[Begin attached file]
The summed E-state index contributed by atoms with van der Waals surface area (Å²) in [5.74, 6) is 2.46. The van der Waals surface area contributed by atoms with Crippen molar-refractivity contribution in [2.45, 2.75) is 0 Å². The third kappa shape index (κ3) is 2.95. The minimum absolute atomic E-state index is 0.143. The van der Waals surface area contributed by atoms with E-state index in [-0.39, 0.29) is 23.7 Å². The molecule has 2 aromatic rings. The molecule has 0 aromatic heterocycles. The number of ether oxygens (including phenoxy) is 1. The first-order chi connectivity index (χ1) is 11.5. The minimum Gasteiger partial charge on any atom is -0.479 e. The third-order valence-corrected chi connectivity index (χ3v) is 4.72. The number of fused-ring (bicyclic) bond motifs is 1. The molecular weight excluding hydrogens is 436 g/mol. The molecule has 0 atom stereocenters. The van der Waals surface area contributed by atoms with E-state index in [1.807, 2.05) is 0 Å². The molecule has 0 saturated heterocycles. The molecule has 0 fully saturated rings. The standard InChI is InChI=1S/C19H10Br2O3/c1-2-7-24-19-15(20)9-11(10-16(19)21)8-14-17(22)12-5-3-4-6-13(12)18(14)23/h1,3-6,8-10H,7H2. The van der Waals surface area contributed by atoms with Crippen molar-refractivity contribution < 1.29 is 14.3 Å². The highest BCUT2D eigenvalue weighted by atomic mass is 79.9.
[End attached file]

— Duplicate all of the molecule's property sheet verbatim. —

The summed E-state index contributed by atoms with van der Waals surface area (Å²) in [5.74, 6) is 2.46. The van der Waals surface area contributed by atoms with Crippen molar-refractivity contribution in [2.45, 2.75) is 0 Å². The third kappa shape index (κ3) is 2.95. The minimum absolute atomic E-state index is 0.143. The van der Waals surface area contributed by atoms with E-state index in [-0.39, 0.29) is 23.7 Å². The molecule has 2 aromatic rings. The molecule has 0 aromatic heterocycles. The number of ether oxygens (including phenoxy) is 1. The first-order chi connectivity index (χ1) is 11.5. The minimum Gasteiger partial charge on any atom is -0.479 e. The third-order valence-corrected chi connectivity index (χ3v) is 4.72. The number of fused-ring (bicyclic) bond motifs is 1. The molecular weight excluding hydrogens is 436 g/mol. The molecule has 0 atom stereocenters. The van der Waals surface area contributed by atoms with E-state index in [1.807, 2.05) is 0 Å². The molecule has 0 saturated heterocycles. The molecule has 0 fully saturated rings. The standard InChI is InChI=1S/C19H10Br2O3/c1-2-7-24-19-15(20)9-11(10-16(19)21)8-14-17(22)12-5-3-4-6-13(12)18(14)23/h1,3-6,8-10H,7H2. The van der Waals surface area contributed by atoms with Crippen molar-refractivity contribution < 1.29 is 14.3 Å². The highest BCUT2D eigenvalue weighted by atomic mass is 79.9.